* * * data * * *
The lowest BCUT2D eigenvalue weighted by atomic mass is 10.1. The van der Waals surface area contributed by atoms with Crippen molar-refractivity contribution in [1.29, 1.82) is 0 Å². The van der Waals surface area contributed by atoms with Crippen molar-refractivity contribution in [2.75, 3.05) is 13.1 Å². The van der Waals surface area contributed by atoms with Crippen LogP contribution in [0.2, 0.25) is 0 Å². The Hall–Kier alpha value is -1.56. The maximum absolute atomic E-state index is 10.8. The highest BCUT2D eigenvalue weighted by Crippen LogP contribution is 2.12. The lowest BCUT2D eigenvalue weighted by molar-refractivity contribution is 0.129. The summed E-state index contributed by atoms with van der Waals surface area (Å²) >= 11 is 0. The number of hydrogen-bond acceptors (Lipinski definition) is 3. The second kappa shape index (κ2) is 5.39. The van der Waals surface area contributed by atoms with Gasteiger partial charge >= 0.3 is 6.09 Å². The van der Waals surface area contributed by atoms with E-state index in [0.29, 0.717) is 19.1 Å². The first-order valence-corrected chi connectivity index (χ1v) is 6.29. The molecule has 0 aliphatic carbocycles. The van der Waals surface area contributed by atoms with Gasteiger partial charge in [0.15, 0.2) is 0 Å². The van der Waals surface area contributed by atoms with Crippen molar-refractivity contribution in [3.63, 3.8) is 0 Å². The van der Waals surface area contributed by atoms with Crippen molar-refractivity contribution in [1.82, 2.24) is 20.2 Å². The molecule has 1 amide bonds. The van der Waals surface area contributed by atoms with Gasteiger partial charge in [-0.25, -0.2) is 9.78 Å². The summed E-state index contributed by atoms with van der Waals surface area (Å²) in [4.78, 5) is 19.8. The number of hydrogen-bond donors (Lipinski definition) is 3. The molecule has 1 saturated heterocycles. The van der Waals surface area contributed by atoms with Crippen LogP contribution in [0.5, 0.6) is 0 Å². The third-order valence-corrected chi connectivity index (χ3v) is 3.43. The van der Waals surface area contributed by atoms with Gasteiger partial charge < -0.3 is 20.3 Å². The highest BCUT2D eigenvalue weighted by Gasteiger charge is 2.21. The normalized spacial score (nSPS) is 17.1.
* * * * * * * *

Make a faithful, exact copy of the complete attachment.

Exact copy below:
The lowest BCUT2D eigenvalue weighted by atomic mass is 10.1. The van der Waals surface area contributed by atoms with Crippen molar-refractivity contribution in [1.29, 1.82) is 0 Å². The van der Waals surface area contributed by atoms with Crippen molar-refractivity contribution in [2.75, 3.05) is 13.1 Å². The van der Waals surface area contributed by atoms with Crippen LogP contribution in [0.2, 0.25) is 0 Å². The Hall–Kier alpha value is -1.56. The maximum absolute atomic E-state index is 10.8. The highest BCUT2D eigenvalue weighted by Crippen LogP contribution is 2.12. The lowest BCUT2D eigenvalue weighted by molar-refractivity contribution is 0.129. The summed E-state index contributed by atoms with van der Waals surface area (Å²) >= 11 is 0. The number of hydrogen-bond acceptors (Lipinski definition) is 3. The second kappa shape index (κ2) is 5.39. The van der Waals surface area contributed by atoms with Gasteiger partial charge >= 0.3 is 6.09 Å². The van der Waals surface area contributed by atoms with E-state index in [0.29, 0.717) is 19.1 Å². The first-order valence-corrected chi connectivity index (χ1v) is 6.29. The molecule has 0 aliphatic carbocycles. The van der Waals surface area contributed by atoms with Gasteiger partial charge in [0.15, 0.2) is 0 Å². The van der Waals surface area contributed by atoms with Crippen molar-refractivity contribution in [3.63, 3.8) is 0 Å². The van der Waals surface area contributed by atoms with Crippen molar-refractivity contribution in [1.82, 2.24) is 20.2 Å². The molecule has 1 amide bonds. The van der Waals surface area contributed by atoms with Gasteiger partial charge in [-0.25, -0.2) is 9.78 Å². The summed E-state index contributed by atoms with van der Waals surface area (Å²) in [4.78, 5) is 19.8. The number of hydrogen-bond donors (Lipinski definition) is 3. The molecule has 1 saturated heterocycles. The van der Waals surface area contributed by atoms with Crippen LogP contribution in [0.5, 0.6) is 0 Å². The third-order valence-corrected chi connectivity index (χ3v) is 3.43. The van der Waals surface area contributed by atoms with Gasteiger partial charge < -0.3 is 20.3 Å². The highest BCUT2D eigenvalue weighted by Gasteiger charge is 2.21. The normalized spacial score (nSPS) is 17.1.